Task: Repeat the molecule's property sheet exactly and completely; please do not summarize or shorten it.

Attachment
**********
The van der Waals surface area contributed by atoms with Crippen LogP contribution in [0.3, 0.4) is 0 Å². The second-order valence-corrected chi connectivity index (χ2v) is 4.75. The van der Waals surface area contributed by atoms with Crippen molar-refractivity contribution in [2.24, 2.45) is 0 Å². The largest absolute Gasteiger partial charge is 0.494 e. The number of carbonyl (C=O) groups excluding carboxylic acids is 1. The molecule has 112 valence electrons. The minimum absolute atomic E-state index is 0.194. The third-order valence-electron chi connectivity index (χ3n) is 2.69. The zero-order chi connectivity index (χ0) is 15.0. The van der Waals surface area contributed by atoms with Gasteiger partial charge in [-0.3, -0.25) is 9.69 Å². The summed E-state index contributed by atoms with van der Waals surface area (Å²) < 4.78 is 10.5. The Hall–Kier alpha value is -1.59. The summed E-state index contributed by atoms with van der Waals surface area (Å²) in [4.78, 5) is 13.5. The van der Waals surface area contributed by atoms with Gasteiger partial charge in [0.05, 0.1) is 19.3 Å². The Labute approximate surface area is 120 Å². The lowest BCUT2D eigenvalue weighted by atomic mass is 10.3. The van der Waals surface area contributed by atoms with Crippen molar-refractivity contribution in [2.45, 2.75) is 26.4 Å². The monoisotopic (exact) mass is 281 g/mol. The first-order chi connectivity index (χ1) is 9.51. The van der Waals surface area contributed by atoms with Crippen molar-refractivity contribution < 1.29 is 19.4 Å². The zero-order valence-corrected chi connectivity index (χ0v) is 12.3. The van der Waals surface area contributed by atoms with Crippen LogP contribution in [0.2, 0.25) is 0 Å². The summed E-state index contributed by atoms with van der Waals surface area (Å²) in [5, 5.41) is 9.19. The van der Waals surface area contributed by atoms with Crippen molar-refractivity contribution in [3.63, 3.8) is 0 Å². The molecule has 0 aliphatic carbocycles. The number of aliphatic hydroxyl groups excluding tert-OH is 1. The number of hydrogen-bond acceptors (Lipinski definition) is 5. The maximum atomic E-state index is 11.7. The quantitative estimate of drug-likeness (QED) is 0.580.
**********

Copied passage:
The van der Waals surface area contributed by atoms with Crippen LogP contribution in [0.3, 0.4) is 0 Å². The second-order valence-corrected chi connectivity index (χ2v) is 4.75. The van der Waals surface area contributed by atoms with Crippen molar-refractivity contribution in [2.24, 2.45) is 0 Å². The largest absolute Gasteiger partial charge is 0.494 e. The number of carbonyl (C=O) groups excluding carboxylic acids is 1. The molecule has 112 valence electrons. The minimum absolute atomic E-state index is 0.194. The third-order valence-electron chi connectivity index (χ3n) is 2.69. The zero-order chi connectivity index (χ0) is 15.0. The van der Waals surface area contributed by atoms with Gasteiger partial charge in [-0.3, -0.25) is 9.69 Å². The summed E-state index contributed by atoms with van der Waals surface area (Å²) < 4.78 is 10.5. The Hall–Kier alpha value is -1.59. The summed E-state index contributed by atoms with van der Waals surface area (Å²) in [4.78, 5) is 13.5. The van der Waals surface area contributed by atoms with Gasteiger partial charge in [0.05, 0.1) is 19.3 Å². The Labute approximate surface area is 120 Å². The lowest BCUT2D eigenvalue weighted by atomic mass is 10.3. The van der Waals surface area contributed by atoms with Crippen molar-refractivity contribution in [2.45, 2.75) is 26.4 Å². The monoisotopic (exact) mass is 281 g/mol. The first-order chi connectivity index (χ1) is 9.51. The van der Waals surface area contributed by atoms with Crippen molar-refractivity contribution < 1.29 is 19.4 Å². The zero-order valence-corrected chi connectivity index (χ0v) is 12.3. The van der Waals surface area contributed by atoms with Crippen LogP contribution in [0.2, 0.25) is 0 Å². The summed E-state index contributed by atoms with van der Waals surface area (Å²) in [5, 5.41) is 9.19. The van der Waals surface area contributed by atoms with Crippen molar-refractivity contribution in [3.63, 3.8) is 0 Å². The molecule has 0 aliphatic carbocycles. The number of aliphatic hydroxyl groups excluding tert-OH is 1. The number of hydrogen-bond acceptors (Lipinski definition) is 5. The maximum atomic E-state index is 11.7. The quantitative estimate of drug-likeness (QED) is 0.580.